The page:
SINGAPORE - A United Overseas Bank (UOB) relationship manager abused his illiterate client's trust and misappropriated more than $200,000 from the man after convincing him to sign various forms.
Yap Bin Chun, who worked for the bank from 2009 to 2013, met Mr Ng Hock Seng, 68, in 2010. The court heard that Mr Ng, who used to run a minimart in Hougang, cannot read, write or understand English.
Yap, a married man, also duped a woman from Hong Kong into thinking that he was single and she became his girlfriend.
The court heard that the Singaporean father of three later cheated Hong Konger Betty Pui Tai, 38, of more than HK$100,000 (S$20,000).
On Wednesday (Jan 23), Yap, 38, pleaded guilty to four cheating charges and one count of forgery.
Mr Ng told Yap in 2011 that he wanted to use his savings for a low-risk investment.
Yap, facing financial difficulties, hatched a plan to misappropriate the Singaporean's money and went to Mr Ng's home in September that year.
Deputy Public Prosecutor Kenneth Chin said: "During this meeting, the accused also asked Ng to sign an application form for a UOB current account, as well as an application form for a UOB debit Visa card which was to be linked to the current account.
"The accused did not tell Ng what the forms were for. Although Ng did not understand the forms, he signed as he was asked to."
The court heard that Yap later wrote his own home address on the current account opening form without Mr Ng's knowledge.
He also penned down the same address on the debit card application form and the card was mailed to Yap's home on Sept 13, 2011.
Monies linked to Mr Ng's investment were later credited into the current account.
Between Oct 3 that year and March 20, 2012, Yap misappropriated more than $200,000 from the account by using the debit card.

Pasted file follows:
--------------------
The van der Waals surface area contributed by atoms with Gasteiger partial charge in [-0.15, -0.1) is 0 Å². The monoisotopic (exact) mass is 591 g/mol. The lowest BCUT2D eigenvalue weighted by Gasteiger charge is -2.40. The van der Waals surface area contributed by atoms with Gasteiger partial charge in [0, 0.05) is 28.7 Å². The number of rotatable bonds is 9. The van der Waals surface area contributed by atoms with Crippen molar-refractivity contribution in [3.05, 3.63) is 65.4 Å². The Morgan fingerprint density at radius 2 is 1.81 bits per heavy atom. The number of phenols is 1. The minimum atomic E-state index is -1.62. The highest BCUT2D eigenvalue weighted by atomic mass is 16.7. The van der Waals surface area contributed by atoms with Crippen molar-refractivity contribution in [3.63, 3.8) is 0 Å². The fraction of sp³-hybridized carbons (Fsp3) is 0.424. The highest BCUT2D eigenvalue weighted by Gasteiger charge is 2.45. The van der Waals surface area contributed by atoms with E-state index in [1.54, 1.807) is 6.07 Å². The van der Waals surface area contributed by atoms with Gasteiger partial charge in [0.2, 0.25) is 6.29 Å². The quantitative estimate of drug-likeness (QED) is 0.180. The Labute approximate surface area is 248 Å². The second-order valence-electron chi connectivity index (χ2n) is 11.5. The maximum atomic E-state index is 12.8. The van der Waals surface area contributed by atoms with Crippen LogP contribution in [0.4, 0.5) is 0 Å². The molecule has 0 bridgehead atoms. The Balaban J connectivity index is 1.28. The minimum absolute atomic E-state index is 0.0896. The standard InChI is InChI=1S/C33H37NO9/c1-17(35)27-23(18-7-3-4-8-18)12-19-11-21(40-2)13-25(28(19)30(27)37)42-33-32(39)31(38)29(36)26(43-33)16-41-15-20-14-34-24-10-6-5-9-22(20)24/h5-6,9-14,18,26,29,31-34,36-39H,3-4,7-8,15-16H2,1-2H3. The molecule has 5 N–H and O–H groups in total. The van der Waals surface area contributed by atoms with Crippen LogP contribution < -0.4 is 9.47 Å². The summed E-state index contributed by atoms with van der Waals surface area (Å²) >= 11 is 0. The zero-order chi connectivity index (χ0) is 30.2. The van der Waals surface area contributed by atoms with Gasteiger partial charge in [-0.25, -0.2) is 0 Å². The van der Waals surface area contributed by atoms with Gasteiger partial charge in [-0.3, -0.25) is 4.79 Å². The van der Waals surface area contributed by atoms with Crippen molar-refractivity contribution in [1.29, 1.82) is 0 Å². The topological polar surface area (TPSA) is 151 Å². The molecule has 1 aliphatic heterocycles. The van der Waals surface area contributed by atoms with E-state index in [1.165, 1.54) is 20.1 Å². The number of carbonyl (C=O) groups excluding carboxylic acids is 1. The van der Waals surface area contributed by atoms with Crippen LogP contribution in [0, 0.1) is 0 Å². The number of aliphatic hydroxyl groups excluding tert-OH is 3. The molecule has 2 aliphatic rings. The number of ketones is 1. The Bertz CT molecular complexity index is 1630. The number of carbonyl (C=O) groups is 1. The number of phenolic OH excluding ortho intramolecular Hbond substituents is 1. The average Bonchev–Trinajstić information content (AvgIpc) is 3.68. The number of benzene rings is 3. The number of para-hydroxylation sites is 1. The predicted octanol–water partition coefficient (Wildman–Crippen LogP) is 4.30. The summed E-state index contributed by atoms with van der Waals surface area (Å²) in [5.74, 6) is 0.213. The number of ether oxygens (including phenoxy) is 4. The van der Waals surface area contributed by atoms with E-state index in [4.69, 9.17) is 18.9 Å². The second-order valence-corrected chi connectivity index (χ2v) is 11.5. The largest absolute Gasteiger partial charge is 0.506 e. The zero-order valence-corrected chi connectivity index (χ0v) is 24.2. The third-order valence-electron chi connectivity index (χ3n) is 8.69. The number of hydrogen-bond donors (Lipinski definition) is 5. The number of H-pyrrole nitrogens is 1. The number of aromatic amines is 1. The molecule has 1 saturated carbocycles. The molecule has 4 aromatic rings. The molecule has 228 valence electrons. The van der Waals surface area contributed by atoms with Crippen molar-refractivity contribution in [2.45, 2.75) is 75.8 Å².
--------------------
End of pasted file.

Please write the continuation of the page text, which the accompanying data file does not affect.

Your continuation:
The offences came to light only on Feb 24, 2016, when Mr Ng went to UOB to check on the status of his finances. He lodged a police report five days later. After investigating, UOB later paid him more than $200,000 as a settlement for the losses he suffered.
On June 6, 2016, the Commercial Affairs Department recorded a statement from Yap, who eventually repaid the bank the amount.
DPP Chin said he obtained the money from Ms Pui, who was his girlfriend from October 2015. He had borrowed about $500,000 from the Hong Konger and has not repaid her.
In December 2016, Yap messaged her, posing as his brother, and claimed that $20,000 was needed for his "bail".
DPP Chin said this was untrue, as Yap was never sent to remand prison as claimed. Ms Pui believed the lies and transferred the money over later that month. The relationship ended in June 2017 after she discovered his marital status.
Yap, who is represented by lawyer Diana Ngiam, is now out on bail of $40,000. He is expected to be sentenced on March 14.
Responding to queries from The Straits Times, UOB said it does not tolerate any employee’s breach of its code of conduct, which is “values-based and sets the requirement for all to uphold the highest professional and ethical standards”.
The bank’s spokesman added that any UOB employee who does not comply with the code faces disciplinary action.